The impact of public smoking bans on well-being externalities: evidence from a policy experiment
24 Nov 2017
Recent studies on the effects of anti-smoking policies on subjective well-being present mixed results and do not account for potential externalities, especially among couples. We contribute to the literature by evaluating the impact of smoking bans on well-being externalities among smokers and non-smokers as well as couples of different types of smokers. We exploit the policy experiment provided by the timing of the UK public smoking bans and measure well-being via the GHQ. We employ matching techniques combined with flexible difference-in-differences fixed effects panel data models on data from the British Household Panel Survey. The joint use of matching with fixed effects specifications allows building more comparable treatment and control groups, producing less model-dependent results and accounting for individual-level unobserved heterogeneity. We find that public smoking bans appear to have a statistically significant short-term positive impact on the well-being of married individuals, especially among women with dependent children. These effects appear to be robust to alternative specifications and placebo tests and are discussed in the light of the economic theory and recent evidence.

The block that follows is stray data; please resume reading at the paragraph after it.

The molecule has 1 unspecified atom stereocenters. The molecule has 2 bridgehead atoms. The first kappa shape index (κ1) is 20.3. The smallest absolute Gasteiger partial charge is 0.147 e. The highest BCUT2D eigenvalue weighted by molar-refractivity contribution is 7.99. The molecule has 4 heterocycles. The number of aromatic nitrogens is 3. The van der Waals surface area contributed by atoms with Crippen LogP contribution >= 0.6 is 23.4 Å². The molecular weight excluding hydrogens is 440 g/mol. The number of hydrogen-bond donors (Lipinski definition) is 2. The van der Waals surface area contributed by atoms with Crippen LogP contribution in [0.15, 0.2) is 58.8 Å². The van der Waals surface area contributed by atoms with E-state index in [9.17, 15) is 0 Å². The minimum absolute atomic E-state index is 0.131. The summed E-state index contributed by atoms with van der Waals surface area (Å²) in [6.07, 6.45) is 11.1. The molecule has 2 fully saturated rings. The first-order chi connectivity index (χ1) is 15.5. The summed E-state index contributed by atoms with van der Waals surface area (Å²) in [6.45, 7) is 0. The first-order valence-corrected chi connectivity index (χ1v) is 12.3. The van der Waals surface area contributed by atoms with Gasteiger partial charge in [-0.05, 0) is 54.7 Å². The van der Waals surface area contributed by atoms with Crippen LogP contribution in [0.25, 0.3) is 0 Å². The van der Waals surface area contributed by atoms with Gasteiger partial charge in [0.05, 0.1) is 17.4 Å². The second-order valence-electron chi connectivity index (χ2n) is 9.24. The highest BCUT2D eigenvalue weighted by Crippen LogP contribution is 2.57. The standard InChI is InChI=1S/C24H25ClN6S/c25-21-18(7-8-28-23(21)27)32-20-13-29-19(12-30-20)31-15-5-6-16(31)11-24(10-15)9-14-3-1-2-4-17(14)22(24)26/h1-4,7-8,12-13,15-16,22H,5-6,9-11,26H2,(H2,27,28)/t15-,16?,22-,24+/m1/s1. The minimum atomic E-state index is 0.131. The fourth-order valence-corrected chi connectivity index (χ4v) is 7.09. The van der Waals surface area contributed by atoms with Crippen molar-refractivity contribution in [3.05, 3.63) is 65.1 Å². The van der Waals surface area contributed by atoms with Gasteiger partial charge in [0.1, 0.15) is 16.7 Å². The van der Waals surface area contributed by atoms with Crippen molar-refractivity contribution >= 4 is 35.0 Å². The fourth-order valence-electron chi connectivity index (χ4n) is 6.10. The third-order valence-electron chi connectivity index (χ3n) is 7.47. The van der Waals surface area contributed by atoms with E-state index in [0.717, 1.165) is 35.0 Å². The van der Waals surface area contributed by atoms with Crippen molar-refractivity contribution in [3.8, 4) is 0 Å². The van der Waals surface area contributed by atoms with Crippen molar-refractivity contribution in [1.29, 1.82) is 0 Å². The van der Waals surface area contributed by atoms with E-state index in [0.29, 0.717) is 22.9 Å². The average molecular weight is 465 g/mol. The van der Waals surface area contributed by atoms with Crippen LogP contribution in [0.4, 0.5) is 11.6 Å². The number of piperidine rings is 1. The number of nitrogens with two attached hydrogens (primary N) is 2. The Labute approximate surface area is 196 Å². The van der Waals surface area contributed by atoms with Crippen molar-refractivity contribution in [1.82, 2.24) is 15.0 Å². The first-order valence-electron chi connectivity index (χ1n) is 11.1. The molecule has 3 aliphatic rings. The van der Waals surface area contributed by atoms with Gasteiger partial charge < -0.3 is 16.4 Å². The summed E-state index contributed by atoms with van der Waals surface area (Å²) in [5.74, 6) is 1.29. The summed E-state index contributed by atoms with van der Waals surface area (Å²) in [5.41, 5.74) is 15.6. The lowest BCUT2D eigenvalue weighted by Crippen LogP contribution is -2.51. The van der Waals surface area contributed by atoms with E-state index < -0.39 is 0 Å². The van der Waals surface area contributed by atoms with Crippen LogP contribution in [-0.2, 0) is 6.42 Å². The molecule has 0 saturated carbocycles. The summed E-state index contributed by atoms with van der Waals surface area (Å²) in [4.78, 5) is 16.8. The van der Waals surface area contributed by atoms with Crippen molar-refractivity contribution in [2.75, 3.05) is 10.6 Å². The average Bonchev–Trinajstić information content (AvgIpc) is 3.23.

Scottish Journal of Political Economy
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